A Book for Every Year…

I got the idea for this post primarily from the brilliant Christa over at A Voluptuous Mind who posed a list earlier in the year of her favourite movies from every year she has been alive.

I got to thinking what my favourite books would be and inspired by the 1951 Club, I thought I would list my choice for the best books of 1971 to 2015! The reason I’m stopping at 2015 is because I didn’t read any notable new releases in 2016 or so far this year given my on-going book ban. Some years were easier than others – 1971 was pretty tough, but I had to debate between several books for 1993! Some were read at the time (although obviously I wasn’t reading John Berger on my first birthday!) and some only recently, but they represent a selection of some of my favourite books!

So, let’s kick off and see if any of your favourites are here too!

1971 – 1980

1971: The Dead Zone by Stephen King

1972: Ways of Seeing by John Berger

1973: Deenie by Judy Blume

1974: Zen and the Art of Motorcycle Maintenance by Robert M Pirsig

1975: American Buffalo by David Mamet

1976: Will you Please be Quiet, Please by Raymond Carver

1977: Dispatches by Michael Herr

1978: Tales of the City by Armistead Maupin

1979: The Executioners Song by Norman Mailer

1980: A Confederacy of Dunces by John Kennedy Toole

1981 – 1990

1981: Good Behaviour by Molly Keane

1982: The Secret Diary of Adrian Mole Aged 13 ¾ by Sue Townsend

1983: Fool for Love by Sam Sheperd

1984: Money by Martin Amis

1985: Love in the Time of Cholera by Gabriel Garcia Marquez

1986: Perfume by Patrick Suskind

1987: The New York Trilogy by Paul Auster

1988: Libra by Don DeLillo

1989: A Prayer for Owen Meaney by John Irving

1990: Blonde by Joyce Carol Oates

1991 – 2000

1991: Seeing Things by Seamus Heaney

1992: The Secret History by Donna Tartt

1993: Paddy Clarke Ha Ha Ha! By Roddy Doyle

1994: The Skriker by Caryl Churchill

1995: Behind the Scenes at the Museum by Kate Atkinson

1996: Reading in the Dark by Seamus Deane

1997: The God of Small Things by Arundhati Roy

1998: Birds of America by Lorrie Moore

1999: Plainsong by Kent Haruf

2000: The Blind Assassin by Margaret Atwood

2001 – 2010

2001: Bel Canto by Ann Patchett

2002: Fingersmith by Sarah Waters

2003: We Need to Talk About Kevin by Lionel Shriver

2004: Cloud Atlas by David Mitchell

2005: The Year of Magical Thinking by Joan Didion

2006: The Arrival by Shaun Tan

2007: Remainder by Tom McCarthy

2008: A Fraction of the Whole by Steve Toltz

2009: A Scattering Christopher Reid

2010: A Visit from the Goon Squad – Jennifer Egan

2011 – 2015

2011: Ready Player One by Ernest Cline

2012: Wild by Cheryl Strayed

2013: Tenth of December by George Saunders

2014: A Girl is a Half Formed Thing by Eimear McBride

2015: Tender by Belinda McKeon

Any of these take you back to a specific year? Or is anyone else tempted to make a list of their own? I’d quite like to do the same for music and movies, if I can find the time!

Bookish (and Not So Bookish) Thoughts!

Bookish (and not so bookish) Thoughts is hosted by Christine at Bookishly Boisterous – go say hi!

It’s been another busy week at 746 Books and as I am clearly not organised enough to do a review, I’m doing one of these posts instead 🙂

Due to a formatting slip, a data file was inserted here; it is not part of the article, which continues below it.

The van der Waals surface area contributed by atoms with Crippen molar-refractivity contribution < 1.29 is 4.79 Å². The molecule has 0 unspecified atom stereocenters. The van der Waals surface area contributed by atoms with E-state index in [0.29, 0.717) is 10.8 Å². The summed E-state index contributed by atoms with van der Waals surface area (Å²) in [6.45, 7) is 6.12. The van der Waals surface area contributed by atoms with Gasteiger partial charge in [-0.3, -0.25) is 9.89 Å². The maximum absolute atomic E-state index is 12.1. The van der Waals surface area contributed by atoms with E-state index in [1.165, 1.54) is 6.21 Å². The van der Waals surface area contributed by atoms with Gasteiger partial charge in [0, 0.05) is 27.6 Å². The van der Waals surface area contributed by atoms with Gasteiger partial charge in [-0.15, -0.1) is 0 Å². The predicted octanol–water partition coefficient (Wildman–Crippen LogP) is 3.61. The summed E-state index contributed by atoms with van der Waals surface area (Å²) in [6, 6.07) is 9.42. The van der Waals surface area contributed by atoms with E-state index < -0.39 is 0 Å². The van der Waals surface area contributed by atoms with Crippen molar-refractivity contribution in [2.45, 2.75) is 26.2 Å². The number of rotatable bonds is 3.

• It’s all about The OA round our house at the moment – have you seen it? Ooh, so exciting! A girl, Praire, is found alive after being missing for seven years. The twist? She was blind when she went missing and now she can see. What has caused this, and why does she need a band of 5 misfits to help her find ‘the others’? The OA is incredibly smart sci-fi and I can’t wait to see how it ends
  • Last week I had the privilege of meeting novelist Deirdre Madden when she came to HomePlace to chat about her work and her life growing up just down the road from HomePlace in Toomebridge. I’m a major fan of Madden’s work and reviewed Molly Fox’s Birthday here and it was such a treat to meet her.
  • I do love it when books and music meet and so far this month I’ve been listening non-stop to Max Richter’s new composition Woolf Works, the music to a new ballet triptych about the life of Virgina Woolf. Woolf Works is currently on at the Royal Opera House in London and the description on the website sounds amazing.

    Virginia Woolf defied the false order of narrative conventions to depict a heightened, startling and poignant reality. Woolf Works re-creates the synaesthetic collision of form and substance in her writings.

    The music is stunning. Do yourself a favour and have a listen!

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A scene from Woolf Works

 

 

  • I am starting to get geared up for Reading Ireland Month next month and am prepping like mad. I was lucky enough to get sent a review copy of Lisa McInerney’s new book The Blood Miracles. A follow up to The Glorious Heresies, I can attest to the fact that it is just as good as its predecessor and will certainly cement McInerney’s reputation as a literary force to be reckoned with.

blood

  • Finally, and most excitedly, I have managed to get tickets to hear the amazing George Saunders read at the Mountains to the Sea Festival in Dublin next month. He’ll be reading from his new book Lincoln at the Bardo and the hubbie has offered to buy me a copy so that I don’t break my book-buying ban….I’m a bit of a cheat, I know, but come on! It’s George Saunders! I have to get him to sign my book!

George Saunders,

Has anyone else been up to anything bookish, or not so bookish? Now that I’ve finished procrastinating, I should really go and write a proper review. Or watch another episode of The OA….